speak about that adam whichyer from viv, and also one of the creators of apple's zoo siri. adam, since co-creating sisi, what changed in the voice assistant space for you? what have been the biggest changes you've seen? >> what happened is siri opened up a new paradigm, a new way of interacting. assistants today are not that important. they're utilities, you use them for a few things but it's not changing business, it's not changing anyone's lives. right now there's a race to the single interface, where all of the big companies, microsoft, apple, amazon and now samsung are trying to make the assistant the next paradigm, like the browser, like the smartphone. you'll have an assistant to help you in your lives. >> can it get that complex, critics say this is gimmicky. you can tell it to play you some
songs or set the reminder, but that's the extent of it. where does this go? >> the issue is today most assistants don't do that many things. they can tell you the weather, they can look up some information, but soon every service, every content you can access through the web and you can access through your mobile phone will have a new way to interact with it. we'll open it up to developers, you can do everything you do for computing through an assistant interface. >> you're required by samsung, the largest smartphonemaker in the world, the s8 had a voice assistant called bixby. what are you doing at samsung with the future products? >> we're a wholly-owned subsidiary of samsung. we're working on a next generation assistant. we will deliver it through samsu samsung's devices, perhaps under the bixby brand eventually but also to other interfaces. >> do we expect that in the next
smartphone? >> i can't comment on samsung's road map. >> you talked about the voice being the next paradigm. is this all about the internet of things, washing machines, phones, the way we interact with those devices? is this what android was for smartphones? you're hoping viv can become and the technology behind viv can become for the technology of things? >> it's similar. we have one assistant, you will have the same assistant across every device. you can access every service you do on the internet or through smartphone, and you'll do it in a way personalized for you. >> one of the big issues is new languages, bixby can do korean but it is struggling with english. how many languages do you expect viv to understand and how are you training that now? >> there's multiple parts with languages, not only speech recognition and dialogue output, you need the content. our plan with viv is to open it up to the world's developers to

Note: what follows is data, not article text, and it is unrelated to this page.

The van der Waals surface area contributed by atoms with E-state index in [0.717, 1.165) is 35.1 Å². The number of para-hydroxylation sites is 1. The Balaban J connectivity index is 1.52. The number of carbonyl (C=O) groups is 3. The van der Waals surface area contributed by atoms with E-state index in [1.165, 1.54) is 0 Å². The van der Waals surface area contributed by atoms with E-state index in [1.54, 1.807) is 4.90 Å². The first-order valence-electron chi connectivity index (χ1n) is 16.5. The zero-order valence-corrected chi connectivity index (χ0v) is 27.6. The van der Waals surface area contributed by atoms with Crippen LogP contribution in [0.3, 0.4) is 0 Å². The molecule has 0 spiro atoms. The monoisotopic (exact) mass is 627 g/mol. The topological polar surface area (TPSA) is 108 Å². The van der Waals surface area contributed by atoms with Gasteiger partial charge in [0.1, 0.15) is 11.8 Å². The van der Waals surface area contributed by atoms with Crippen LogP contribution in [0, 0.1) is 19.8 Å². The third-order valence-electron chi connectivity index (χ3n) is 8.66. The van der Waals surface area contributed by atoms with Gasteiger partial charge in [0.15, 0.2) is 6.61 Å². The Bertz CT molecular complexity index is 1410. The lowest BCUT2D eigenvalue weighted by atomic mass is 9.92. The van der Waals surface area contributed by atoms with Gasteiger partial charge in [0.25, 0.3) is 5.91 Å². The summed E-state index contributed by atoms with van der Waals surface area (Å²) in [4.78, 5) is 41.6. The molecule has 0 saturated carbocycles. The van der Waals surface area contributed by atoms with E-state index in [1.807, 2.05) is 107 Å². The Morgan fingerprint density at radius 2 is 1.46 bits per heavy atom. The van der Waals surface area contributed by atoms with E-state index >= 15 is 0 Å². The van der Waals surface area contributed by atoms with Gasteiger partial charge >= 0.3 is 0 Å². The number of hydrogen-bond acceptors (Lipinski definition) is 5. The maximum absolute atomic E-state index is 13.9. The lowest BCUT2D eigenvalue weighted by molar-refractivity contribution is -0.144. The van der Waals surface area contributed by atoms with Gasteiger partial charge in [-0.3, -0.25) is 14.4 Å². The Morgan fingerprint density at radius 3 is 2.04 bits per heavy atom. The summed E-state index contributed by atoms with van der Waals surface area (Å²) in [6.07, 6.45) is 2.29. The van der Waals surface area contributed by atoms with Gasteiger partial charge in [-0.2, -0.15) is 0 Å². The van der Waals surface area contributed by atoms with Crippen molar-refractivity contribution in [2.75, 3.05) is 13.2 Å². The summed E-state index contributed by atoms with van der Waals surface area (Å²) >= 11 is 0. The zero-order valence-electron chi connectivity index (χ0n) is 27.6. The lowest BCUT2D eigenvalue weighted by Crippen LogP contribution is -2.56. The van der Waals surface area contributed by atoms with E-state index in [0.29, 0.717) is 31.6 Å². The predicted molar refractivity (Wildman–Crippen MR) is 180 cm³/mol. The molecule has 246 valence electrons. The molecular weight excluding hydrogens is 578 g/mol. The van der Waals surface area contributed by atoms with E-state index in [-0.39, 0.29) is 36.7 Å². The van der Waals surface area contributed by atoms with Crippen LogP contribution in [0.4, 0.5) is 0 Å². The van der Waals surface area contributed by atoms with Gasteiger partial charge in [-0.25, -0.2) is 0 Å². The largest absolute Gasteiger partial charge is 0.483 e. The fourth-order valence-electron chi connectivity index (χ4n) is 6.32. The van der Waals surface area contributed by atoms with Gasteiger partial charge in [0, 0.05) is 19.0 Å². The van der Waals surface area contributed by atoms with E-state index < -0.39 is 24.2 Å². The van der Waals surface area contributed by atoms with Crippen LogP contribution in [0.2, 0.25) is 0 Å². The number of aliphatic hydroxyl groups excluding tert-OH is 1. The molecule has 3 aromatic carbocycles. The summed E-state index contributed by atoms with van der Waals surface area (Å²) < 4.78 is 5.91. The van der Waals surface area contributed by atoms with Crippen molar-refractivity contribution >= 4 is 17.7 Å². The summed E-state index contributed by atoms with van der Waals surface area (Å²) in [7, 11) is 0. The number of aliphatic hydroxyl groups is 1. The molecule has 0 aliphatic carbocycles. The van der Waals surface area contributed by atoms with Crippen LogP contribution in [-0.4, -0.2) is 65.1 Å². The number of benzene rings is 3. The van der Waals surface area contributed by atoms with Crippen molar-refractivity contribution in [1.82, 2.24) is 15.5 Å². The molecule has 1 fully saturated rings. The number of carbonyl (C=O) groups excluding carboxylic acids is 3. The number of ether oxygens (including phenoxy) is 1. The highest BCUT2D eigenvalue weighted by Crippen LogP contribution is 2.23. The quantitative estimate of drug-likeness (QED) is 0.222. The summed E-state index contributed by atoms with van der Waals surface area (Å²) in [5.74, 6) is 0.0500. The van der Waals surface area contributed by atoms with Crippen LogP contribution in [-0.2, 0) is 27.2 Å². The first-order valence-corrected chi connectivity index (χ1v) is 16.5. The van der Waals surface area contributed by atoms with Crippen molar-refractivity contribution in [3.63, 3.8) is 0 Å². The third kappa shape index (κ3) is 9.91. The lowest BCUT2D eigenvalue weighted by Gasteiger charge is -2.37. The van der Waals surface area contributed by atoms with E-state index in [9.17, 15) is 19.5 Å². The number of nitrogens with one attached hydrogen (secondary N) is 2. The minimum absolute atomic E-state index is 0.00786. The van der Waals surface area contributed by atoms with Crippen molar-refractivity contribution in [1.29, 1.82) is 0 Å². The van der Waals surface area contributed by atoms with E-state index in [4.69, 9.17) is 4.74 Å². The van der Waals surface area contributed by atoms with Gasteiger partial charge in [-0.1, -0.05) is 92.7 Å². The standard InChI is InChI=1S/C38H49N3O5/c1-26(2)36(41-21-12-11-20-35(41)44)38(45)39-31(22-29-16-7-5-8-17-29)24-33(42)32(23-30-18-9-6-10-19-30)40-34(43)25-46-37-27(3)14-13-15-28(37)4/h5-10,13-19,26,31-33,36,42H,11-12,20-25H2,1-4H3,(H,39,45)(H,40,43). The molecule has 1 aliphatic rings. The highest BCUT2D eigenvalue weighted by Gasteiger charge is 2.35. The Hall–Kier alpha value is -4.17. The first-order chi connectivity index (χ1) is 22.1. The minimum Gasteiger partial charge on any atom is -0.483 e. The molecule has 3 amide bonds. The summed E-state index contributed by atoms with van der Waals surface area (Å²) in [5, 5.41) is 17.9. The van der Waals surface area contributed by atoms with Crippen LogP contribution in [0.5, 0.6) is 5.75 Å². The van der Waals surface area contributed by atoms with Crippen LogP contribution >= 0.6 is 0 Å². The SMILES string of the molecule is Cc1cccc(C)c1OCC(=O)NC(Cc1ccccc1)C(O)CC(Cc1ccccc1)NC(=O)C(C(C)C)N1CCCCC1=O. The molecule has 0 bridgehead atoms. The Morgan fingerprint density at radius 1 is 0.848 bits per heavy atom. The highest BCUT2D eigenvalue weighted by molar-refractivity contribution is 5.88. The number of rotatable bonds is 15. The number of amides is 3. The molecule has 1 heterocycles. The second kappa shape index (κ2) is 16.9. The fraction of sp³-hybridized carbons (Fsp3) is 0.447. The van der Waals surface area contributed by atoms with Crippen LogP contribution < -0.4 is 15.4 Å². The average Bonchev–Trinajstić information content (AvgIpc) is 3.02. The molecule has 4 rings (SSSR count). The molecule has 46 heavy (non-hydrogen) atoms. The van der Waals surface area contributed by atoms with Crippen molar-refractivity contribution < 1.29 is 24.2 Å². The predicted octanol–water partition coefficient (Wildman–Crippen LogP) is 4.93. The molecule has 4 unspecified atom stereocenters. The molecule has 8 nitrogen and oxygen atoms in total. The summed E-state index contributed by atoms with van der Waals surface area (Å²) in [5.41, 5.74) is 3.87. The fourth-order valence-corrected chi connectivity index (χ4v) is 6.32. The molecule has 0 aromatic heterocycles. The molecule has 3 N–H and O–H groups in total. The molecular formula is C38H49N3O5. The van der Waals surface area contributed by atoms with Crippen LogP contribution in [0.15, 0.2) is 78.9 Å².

every region of the world can have their own services and capabilities in it. ultimately it will be global in every language and every region. >> how do you see this as a real business? how can revenues be driven by voice assistance? is this by advertising that the voice assistants can deliver? >> you can think of the assistant as a new channel. if you're a back-end service provider that sells something or has content, you can connect to an assistant and make money in similar ways that you do by having a website or a mobile app. for consumers it's a free service you can access from anywhere. >> how can a business take advantage of a voice assistant then? what is the future for businesses using these voice assistants to touch consumers? >> any business that has a website, they're doing it to bring traffic. but there are many contexts where a web browser and a